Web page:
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Fear Street - Part One 1994 review: 90s nostalgia ‘slasher’ leaves you intrigued enough for Part Two

R L Stine's iconic series of horror novels, Fear Street, debuts on Netflix as a weekly trilogy of film series releasing on the 2nd, 9th, and 16th of July. 

Ryan Gomez
Jul 04, 2021
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What’s it about:

The film is the first part of a weekly trilogy series, with the next film scheduled to release on July 9 on Netflix. It is based on a series of young-adult horror novels titled Fear Street by R L Stine between 1989 to 1995. The trilogy is an amalgamation of all the books without focusing on a particular story but rather a collection of references and Easter eggs from the books scattered throughout the films. The first film set in 1994 opens with a montage explaining the history of towns, Shadyside and Sunnyvale. Shadyside is depicted as a less affluent town with issues like drug abuse and a very high crime rate with a spate of murder sprees every few years. Sunnyvale on the other hand is a peaceful and flourishing town with booming real estate. The story focuses on how the lives of a group of teenagers from Shadyside are turned upside down after an evil begins hunting them down.

What’s hot:

Director Leigh Janiak and the writers have done an excellent job in recreating the 90s aesthetics for the film. They have also taken several cues from the Stranger Things formula of 80s nostalgia, whilst featuring more blood and gore than the hugely popular Netflix original TV series. The use of rock music from the 90s for its soundtrack like Iron Maiden’s Fear of the Dark and Radiohead’s Creep, added to the overall 90s nostalgia vibe to go along with the visuals. The narrative is evenly paced with just the right amount of thrills, spills, and screams. The film also manages to add in the high-school teen drama aspect of the story without affecting the overall pacing. The lore of the world inhabited by the protagonists appears to have plenty to offer with hints about the history of Shadyside. The characters are fleshed out excellently with some brilliant character development, while some were fleshed out quite literally. The film also manages to introduce a few interesting plot points which keep the concept fresh, despite the overwhelming number of slasher films released over the years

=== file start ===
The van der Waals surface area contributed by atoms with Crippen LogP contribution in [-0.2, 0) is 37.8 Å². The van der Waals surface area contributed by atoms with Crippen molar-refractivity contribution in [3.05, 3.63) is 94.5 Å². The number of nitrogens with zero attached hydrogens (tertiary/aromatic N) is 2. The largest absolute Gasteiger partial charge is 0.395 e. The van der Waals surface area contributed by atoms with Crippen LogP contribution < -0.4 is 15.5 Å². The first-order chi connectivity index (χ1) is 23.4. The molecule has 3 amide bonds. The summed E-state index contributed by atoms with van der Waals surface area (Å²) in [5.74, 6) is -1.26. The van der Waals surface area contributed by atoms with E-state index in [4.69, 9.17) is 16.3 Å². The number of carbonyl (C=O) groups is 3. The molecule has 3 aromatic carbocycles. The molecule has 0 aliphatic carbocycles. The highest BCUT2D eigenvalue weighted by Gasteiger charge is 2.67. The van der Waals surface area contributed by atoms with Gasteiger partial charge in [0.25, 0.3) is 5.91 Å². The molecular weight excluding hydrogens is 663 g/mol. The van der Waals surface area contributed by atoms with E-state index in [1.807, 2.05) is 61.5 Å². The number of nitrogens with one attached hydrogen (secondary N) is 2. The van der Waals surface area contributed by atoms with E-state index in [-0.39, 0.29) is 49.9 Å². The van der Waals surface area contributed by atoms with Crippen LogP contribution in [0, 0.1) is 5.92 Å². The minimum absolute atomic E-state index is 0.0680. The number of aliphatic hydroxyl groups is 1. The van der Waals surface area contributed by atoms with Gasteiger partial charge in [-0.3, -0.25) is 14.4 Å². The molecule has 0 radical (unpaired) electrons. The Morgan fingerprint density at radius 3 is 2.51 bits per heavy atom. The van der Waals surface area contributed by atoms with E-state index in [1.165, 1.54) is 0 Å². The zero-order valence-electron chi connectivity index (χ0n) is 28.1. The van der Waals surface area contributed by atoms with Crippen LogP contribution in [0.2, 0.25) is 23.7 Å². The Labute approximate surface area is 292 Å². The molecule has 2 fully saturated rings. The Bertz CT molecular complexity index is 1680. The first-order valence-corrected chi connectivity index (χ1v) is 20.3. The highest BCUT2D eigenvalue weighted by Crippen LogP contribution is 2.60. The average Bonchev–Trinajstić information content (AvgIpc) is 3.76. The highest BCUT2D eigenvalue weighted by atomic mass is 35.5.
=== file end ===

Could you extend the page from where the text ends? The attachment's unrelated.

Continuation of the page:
What’s not:

Despite the fact that the overall film manages to keep the right balance of nostalgia and fresh ideas, it is however riddled with the same issues as almost every other film in this genre - glaring plot holes and unintelligible characters. While the characters are shown to be intelligent and resourceful at certain points in the story, they are portrayed as extremely dimwitted in others. The most obvious flaw in the movie is that the main protagonist, Deena Johnson, is the least likeable character in the entire story. An argument could also be made that the gang is in trouble in the first place because of her irrationality and jealousy. If the audience is unable to root for the main character, the narrative faces an uphill task to keep the audience invested in the story.


Despite its flaws, including how poorly the lead has been written, the interesting supporting characters and the mysterious antagonist does give the film the lift it needs. The film ends with just the right amount of intrigue for the audience to wait for Part Two on July 9.

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